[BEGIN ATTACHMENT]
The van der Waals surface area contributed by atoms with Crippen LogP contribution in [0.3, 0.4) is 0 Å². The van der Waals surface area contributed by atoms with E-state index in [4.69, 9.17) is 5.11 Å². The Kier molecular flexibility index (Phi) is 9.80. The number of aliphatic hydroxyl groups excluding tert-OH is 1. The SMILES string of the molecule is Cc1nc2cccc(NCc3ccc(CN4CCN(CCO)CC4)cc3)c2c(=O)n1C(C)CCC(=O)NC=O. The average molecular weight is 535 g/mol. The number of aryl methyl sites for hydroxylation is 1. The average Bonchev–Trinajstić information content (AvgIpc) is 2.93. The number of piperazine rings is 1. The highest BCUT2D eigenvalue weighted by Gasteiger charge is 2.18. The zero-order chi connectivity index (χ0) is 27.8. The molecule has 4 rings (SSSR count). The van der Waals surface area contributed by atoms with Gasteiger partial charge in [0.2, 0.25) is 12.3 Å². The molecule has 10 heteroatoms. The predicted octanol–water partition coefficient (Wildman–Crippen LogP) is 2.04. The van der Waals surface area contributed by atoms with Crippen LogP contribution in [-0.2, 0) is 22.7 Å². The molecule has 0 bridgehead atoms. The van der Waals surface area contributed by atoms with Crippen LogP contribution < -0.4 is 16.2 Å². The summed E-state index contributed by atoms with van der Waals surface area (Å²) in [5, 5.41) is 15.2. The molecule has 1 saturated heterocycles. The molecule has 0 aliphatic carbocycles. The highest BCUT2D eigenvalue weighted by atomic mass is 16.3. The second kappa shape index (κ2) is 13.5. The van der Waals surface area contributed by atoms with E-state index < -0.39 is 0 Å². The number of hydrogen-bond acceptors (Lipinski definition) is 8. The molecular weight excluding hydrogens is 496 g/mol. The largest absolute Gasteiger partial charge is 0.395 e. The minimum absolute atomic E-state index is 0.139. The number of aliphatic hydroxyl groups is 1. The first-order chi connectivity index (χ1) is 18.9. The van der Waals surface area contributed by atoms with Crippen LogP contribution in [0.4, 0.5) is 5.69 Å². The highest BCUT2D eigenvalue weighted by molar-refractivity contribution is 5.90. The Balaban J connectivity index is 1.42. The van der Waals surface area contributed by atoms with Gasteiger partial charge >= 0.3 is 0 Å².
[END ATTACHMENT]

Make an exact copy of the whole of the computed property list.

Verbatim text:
The van der Waals surface area contributed by atoms with Crippen LogP contribution in [0.3, 0.4) is 0 Å². The van der Waals surface area contributed by atoms with E-state index in [4.69, 9.17) is 5.11 Å². The Kier molecular flexibility index (Phi) is 9.80. The number of aliphatic hydroxyl groups excluding tert-OH is 1. The SMILES string of the molecule is Cc1nc2cccc(NCc3ccc(CN4CCN(CCO)CC4)cc3)c2c(=O)n1C(C)CCC(=O)NC=O. The average molecular weight is 535 g/mol. The number of aryl methyl sites for hydroxylation is 1. The average Bonchev–Trinajstić information content (AvgIpc) is 2.93. The number of piperazine rings is 1. The highest BCUT2D eigenvalue weighted by Gasteiger charge is 2.18. The zero-order chi connectivity index (χ0) is 27.8. The molecule has 4 rings (SSSR count). The van der Waals surface area contributed by atoms with Gasteiger partial charge in [0.2, 0.25) is 12.3 Å². The molecule has 10 heteroatoms. The predicted octanol–water partition coefficient (Wildman–Crippen LogP) is 2.04. The van der Waals surface area contributed by atoms with Crippen LogP contribution in [-0.2, 0) is 22.7 Å². The molecule has 0 bridgehead atoms. The van der Waals surface area contributed by atoms with Crippen LogP contribution < -0.4 is 16.2 Å². The summed E-state index contributed by atoms with van der Waals surface area (Å²) in [5, 5.41) is 15.2. The molecule has 1 saturated heterocycles. The molecule has 0 aliphatic carbocycles. The highest BCUT2D eigenvalue weighted by atomic mass is 16.3. The second kappa shape index (κ2) is 13.5. The van der Waals surface area contributed by atoms with E-state index < -0.39 is 0 Å². The number of hydrogen-bond acceptors (Lipinski definition) is 8. The molecular weight excluding hydrogens is 496 g/mol. The largest absolute Gasteiger partial charge is 0.395 e. The minimum absolute atomic E-state index is 0.139. The number of aliphatic hydroxyl groups is 1. The first-order chi connectivity index (χ1) is 18.9. The van der Waals surface area contributed by atoms with Crippen LogP contribution in [0.4, 0.5) is 5.69 Å². The highest BCUT2D eigenvalue weighted by molar-refractivity contribution is 5.90. The Balaban J connectivity index is 1.42. The van der Waals surface area contributed by atoms with Gasteiger partial charge >= 0.3 is 0 Å².